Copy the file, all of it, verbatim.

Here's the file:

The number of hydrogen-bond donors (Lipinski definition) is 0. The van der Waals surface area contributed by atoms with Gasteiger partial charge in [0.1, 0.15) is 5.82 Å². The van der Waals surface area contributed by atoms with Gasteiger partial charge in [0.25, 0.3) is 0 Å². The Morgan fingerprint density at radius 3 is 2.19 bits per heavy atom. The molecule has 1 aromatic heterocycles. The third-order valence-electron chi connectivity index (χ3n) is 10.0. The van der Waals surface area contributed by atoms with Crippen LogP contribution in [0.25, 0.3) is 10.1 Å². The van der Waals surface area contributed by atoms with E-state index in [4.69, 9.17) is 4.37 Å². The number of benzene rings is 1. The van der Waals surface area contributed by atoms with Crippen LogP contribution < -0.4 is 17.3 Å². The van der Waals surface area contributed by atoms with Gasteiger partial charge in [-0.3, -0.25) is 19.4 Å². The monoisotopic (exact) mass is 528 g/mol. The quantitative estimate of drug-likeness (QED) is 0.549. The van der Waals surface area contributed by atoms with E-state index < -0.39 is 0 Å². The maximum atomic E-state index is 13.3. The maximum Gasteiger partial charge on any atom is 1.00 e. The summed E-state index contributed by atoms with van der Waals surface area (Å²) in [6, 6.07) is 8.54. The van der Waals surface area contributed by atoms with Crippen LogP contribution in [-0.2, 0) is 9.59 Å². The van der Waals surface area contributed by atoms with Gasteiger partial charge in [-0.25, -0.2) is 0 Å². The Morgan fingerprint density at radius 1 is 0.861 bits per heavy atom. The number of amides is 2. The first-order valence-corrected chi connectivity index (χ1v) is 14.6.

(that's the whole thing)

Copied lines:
The number of hydrogen-bond donors (Lipinski definition) is 0. The van der Waals surface area contributed by atoms with Gasteiger partial charge in [0.1, 0.15) is 5.82 Å². The van der Waals surface area contributed by atoms with Gasteiger partial charge in [0.25, 0.3) is 0 Å². The Morgan fingerprint density at radius 3 is 2.19 bits per heavy atom. The molecule has 1 aromatic heterocycles. The third-order valence-electron chi connectivity index (χ3n) is 10.0. The van der Waals surface area contributed by atoms with Crippen LogP contribution in [0.25, 0.3) is 10.1 Å². The van der Waals surface area contributed by atoms with E-state index in [4.69, 9.17) is 4.37 Å². The number of benzene rings is 1. The van der Waals surface area contributed by atoms with Crippen LogP contribution < -0.4 is 17.3 Å². The van der Waals surface area contributed by atoms with Gasteiger partial charge in [-0.3, -0.25) is 19.4 Å². The monoisotopic (exact) mass is 528 g/mol. The quantitative estimate of drug-likeness (QED) is 0.549. The van der Waals surface area contributed by atoms with E-state index < -0.39 is 0 Å². The maximum atomic E-state index is 13.3. The maximum Gasteiger partial charge on any atom is 1.00 e. The summed E-state index contributed by atoms with van der Waals surface area (Å²) in [6, 6.07) is 8.54. The van der Waals surface area contributed by atoms with Crippen LogP contribution in [-0.2, 0) is 9.59 Å². The van der Waals surface area contributed by atoms with Gasteiger partial charge in [-0.25, -0.2) is 0 Å². The Morgan fingerprint density at radius 1 is 0.861 bits per heavy atom. The number of amides is 2. The first-order valence-corrected chi connectivity index (χ1v) is 14.6.